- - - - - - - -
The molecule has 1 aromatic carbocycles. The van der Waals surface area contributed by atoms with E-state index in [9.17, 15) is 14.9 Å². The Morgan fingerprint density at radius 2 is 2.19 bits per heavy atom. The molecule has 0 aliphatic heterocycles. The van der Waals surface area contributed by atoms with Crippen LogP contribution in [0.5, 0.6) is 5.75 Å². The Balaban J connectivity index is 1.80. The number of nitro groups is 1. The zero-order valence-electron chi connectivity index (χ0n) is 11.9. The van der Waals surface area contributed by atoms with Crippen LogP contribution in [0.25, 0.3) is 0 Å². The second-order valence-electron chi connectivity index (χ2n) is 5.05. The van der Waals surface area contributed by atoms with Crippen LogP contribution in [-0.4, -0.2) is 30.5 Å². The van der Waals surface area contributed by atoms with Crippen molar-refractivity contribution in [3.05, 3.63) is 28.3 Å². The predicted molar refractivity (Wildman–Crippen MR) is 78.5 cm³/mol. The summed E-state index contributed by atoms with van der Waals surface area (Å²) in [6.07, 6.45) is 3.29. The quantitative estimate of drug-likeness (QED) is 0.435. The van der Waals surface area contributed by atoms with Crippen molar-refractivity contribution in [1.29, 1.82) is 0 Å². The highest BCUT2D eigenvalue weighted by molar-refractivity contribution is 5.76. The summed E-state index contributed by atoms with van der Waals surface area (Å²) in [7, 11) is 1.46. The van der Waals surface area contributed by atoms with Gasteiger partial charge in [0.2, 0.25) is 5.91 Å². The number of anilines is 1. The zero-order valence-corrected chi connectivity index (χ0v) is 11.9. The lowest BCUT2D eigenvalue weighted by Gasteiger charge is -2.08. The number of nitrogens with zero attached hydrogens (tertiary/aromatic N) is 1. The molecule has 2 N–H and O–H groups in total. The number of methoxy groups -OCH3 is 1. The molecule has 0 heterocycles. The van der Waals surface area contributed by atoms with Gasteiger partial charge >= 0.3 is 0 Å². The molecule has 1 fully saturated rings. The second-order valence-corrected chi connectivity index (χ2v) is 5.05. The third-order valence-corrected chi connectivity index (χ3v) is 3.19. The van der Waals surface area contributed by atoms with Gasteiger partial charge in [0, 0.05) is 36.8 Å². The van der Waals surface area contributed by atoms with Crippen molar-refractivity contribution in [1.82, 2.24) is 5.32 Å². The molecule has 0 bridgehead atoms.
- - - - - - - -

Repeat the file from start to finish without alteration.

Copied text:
The molecule has 1 aromatic carbocycles. The van der Waals surface area contributed by atoms with E-state index in [9.17, 15) is 14.9 Å². The Morgan fingerprint density at radius 2 is 2.19 bits per heavy atom. The molecule has 0 aliphatic heterocycles. The van der Waals surface area contributed by atoms with Crippen LogP contribution in [0.5, 0.6) is 5.75 Å². The Balaban J connectivity index is 1.80. The number of nitro groups is 1. The zero-order valence-electron chi connectivity index (χ0n) is 11.9. The van der Waals surface area contributed by atoms with Crippen LogP contribution in [0.25, 0.3) is 0 Å². The second-order valence-electron chi connectivity index (χ2n) is 5.05. The van der Waals surface area contributed by atoms with Crippen LogP contribution in [-0.4, -0.2) is 30.5 Å². The van der Waals surface area contributed by atoms with Crippen molar-refractivity contribution in [3.05, 3.63) is 28.3 Å². The predicted molar refractivity (Wildman–Crippen MR) is 78.5 cm³/mol. The summed E-state index contributed by atoms with van der Waals surface area (Å²) in [6.07, 6.45) is 3.29. The quantitative estimate of drug-likeness (QED) is 0.435. The van der Waals surface area contributed by atoms with Crippen molar-refractivity contribution in [1.29, 1.82) is 0 Å². The highest BCUT2D eigenvalue weighted by molar-refractivity contribution is 5.76. The summed E-state index contributed by atoms with van der Waals surface area (Å²) in [7, 11) is 1.46. The van der Waals surface area contributed by atoms with Gasteiger partial charge in [0.2, 0.25) is 5.91 Å². The number of anilines is 1. The zero-order valence-corrected chi connectivity index (χ0v) is 11.9. The lowest BCUT2D eigenvalue weighted by Gasteiger charge is -2.08. The number of nitrogens with zero attached hydrogens (tertiary/aromatic N) is 1. The molecule has 2 N–H and O–H groups in total. The number of methoxy groups -OCH3 is 1. The molecule has 0 heterocycles. The van der Waals surface area contributed by atoms with Gasteiger partial charge >= 0.3 is 0 Å². The molecule has 1 fully saturated rings. The second-order valence-corrected chi connectivity index (χ2v) is 5.05. The third-order valence-corrected chi connectivity index (χ3v) is 3.19. The van der Waals surface area contributed by atoms with Gasteiger partial charge in [0, 0.05) is 36.8 Å². The van der Waals surface area contributed by atoms with Crippen molar-refractivity contribution in [1.82, 2.24) is 5.32 Å². The molecule has 0 bridgehead atoms.